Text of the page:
Careful Observation: Art in the Academic Classroom

John Gast, American Progress (1872)
What does this painting teach us about American attitudes towards westward expansion?
John Gast, American Progress (1872)

For 11 years, I taught Humanities courses at an arts high school. Due to the composition of our student body, the classes of academic teachers were somewhat naturally suffused with art of all types. In my U.S. History classes, I frequently asked my students to consider how art and media exposed American values and character, or how it revealed vital information about the changing nature of American culture. We studied how art and media could both influence and reflect upon social movements, politics, and the shaping of various American identities. All art and media were open to inspection, whether high-brow or low, famous or obscure. We studied Paul Revere’s etching of the Boston Massacre, Gone with the Wind, Palmolive print ads from the 1950s, and Bob Dylan’s music with equal passion and attention to detail. In all of these instances, students were engaged and delighted, stimulated by materials that were not always familiar in substance or style, but were familiar in type.

Palmolive ad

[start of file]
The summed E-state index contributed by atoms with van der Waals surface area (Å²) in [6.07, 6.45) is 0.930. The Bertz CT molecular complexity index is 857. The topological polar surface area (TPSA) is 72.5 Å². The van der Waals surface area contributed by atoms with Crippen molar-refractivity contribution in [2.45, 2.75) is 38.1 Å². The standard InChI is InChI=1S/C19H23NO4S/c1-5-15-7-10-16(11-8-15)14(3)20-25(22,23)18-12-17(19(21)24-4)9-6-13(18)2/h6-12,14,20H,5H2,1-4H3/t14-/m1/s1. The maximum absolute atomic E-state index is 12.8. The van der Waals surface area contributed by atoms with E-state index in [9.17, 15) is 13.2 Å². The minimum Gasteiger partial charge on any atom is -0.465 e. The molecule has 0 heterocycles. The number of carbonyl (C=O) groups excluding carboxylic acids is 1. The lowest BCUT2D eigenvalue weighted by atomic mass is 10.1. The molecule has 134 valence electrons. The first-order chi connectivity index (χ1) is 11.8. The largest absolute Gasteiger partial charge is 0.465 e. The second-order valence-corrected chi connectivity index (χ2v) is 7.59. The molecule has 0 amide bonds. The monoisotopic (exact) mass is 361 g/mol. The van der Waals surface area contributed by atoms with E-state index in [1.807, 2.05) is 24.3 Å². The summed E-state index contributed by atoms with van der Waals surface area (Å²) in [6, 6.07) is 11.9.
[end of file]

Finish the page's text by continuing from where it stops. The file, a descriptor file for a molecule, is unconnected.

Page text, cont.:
Sexism in the 1950s
Palmolive ad

Since arriving at Dana Hall School, I have continued the trend of supplementing the history texts in my classes with art and media. In seventh grade Social Studies, the girls dissect paintings to learn about the American West, political cartoons to better understand anti-immigrant sentiments in the late 1800s, and the works of Archibald Motley, Langston Hughes, and Billie Holiday to appreciate the activist spirit of the Harlem Renaissance. My eighth graders contemplate the messaging of propaganda posters, anti-Semitic newspapers, and so-called “Degenerate Art” to comprehend the beliefs and ideals of the Nazi Party. They listen to Miriam Makeba to tap into the soul of anti-apartheid efforts, and scrutinize the covers of Judge magazine to discover some of the prevailing attitudes toward nineteenth-century colonialism.

Rudolf Schlichter, Portrait of a Woman with Bob and Tie (1923)
Art of the German Weimar Republic
Rudolf Schlichter, Portrait of a Woman with Bob and Tie (c. 1923)

The practice of close looking is a popular pedagogical approach in many classrooms and museums across the country today, and it’s not hard to see why. Looking closely at images or film encourages students to slow down and hone the skill of careful observation, just as taking in a song can fine-tune one’s ability to listen carefully. The more acutely our students can see and hear, the better equipped they are to infer, interpret, and analyze. These universal skills translate across disciplines. An art-infused education taps into different learning styles, and inspires cultural and media literacy, which are of paramount importance in today’s world.

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About Jennifer Salamone

Jenny Salamone is a Middle School Social Studies teacher at Dana Hall School. She joined the School in 2016.

One Reply to “Careful Observation: Art in the Academic Classroom”

  1. Jenny,
    Thank you for sharing your reflections here, and thank you for helping our students develop their careful and critical observation skills.

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